Friday, March 18, 2005

Living Past Their Sell-By Date.

It seems that there was a brief couple-year period in the early 1980s when most of the best British rock acts who emerged in the '60s released their last good work before completely giving up the ghost creatively. The Rolling Stones, Paul McCartney, The Who, Led Zeppelin, The Kinks, David Bowie, Elton John -- they all released their "good" albums in a rapid burst between 1981 and 1983 before descending into uninspired drivel. (Only Bowie and Elton John have managed to redeem themselves in recent years with a return to form after a long drought.) It's as if an entire generation of musicians just lost their creative drive all at once. Maybe the murder of John Lennon had something to do with it, or maybe they all just got old at the same time. (However, it's especially odd to me that there doesn't seem to be a similar phenomenon among the same generation of American artists.)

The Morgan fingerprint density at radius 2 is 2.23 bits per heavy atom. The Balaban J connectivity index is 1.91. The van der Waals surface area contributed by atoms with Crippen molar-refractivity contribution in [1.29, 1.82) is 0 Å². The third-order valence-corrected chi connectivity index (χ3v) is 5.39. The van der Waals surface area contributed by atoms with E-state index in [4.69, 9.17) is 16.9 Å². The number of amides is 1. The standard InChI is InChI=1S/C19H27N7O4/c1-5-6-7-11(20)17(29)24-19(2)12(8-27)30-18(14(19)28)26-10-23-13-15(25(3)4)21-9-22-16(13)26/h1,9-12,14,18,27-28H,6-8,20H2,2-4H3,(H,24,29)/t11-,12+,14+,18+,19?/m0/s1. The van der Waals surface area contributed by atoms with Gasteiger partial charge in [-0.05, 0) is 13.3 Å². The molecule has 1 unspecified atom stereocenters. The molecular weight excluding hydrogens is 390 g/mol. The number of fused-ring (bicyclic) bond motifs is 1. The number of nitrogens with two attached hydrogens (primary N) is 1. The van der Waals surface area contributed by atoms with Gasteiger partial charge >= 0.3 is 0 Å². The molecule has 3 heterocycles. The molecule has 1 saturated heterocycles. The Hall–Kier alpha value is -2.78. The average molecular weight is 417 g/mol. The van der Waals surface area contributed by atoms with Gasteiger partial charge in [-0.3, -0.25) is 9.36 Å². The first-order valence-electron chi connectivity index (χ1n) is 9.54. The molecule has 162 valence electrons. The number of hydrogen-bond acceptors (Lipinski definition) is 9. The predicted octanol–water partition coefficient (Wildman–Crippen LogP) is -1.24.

Anyway, the only reason I bring this up is that U2's latest album, "How to Dismantle an Atomic Bomb," seems to demonstrate that they're at the same point now that their elders were 20 years ago. The new release is a descent into drivel, making their last one, "All That You Can't Leave Behind," seem like a parting shot at greatness. And that perception is only heightened by three recent events -- their election into the Rock 'n' Roll Hall of Fame, Bono's nomination for a Nobel Peace Prize, and (most improbably) Bono's further nomination to be the new head of the World Bank. These are all old people's activities. And while I have to admit that Bono would make a better World Bank president than that stooge Paul Wolfowitz, it's still not something that a credible rock star should have his name attached to.

More and more, U2 is looking like this generation's Rolling Stones, and we'll probably still see them touring 20 years from now, even after their music stops being the least bit interesting.

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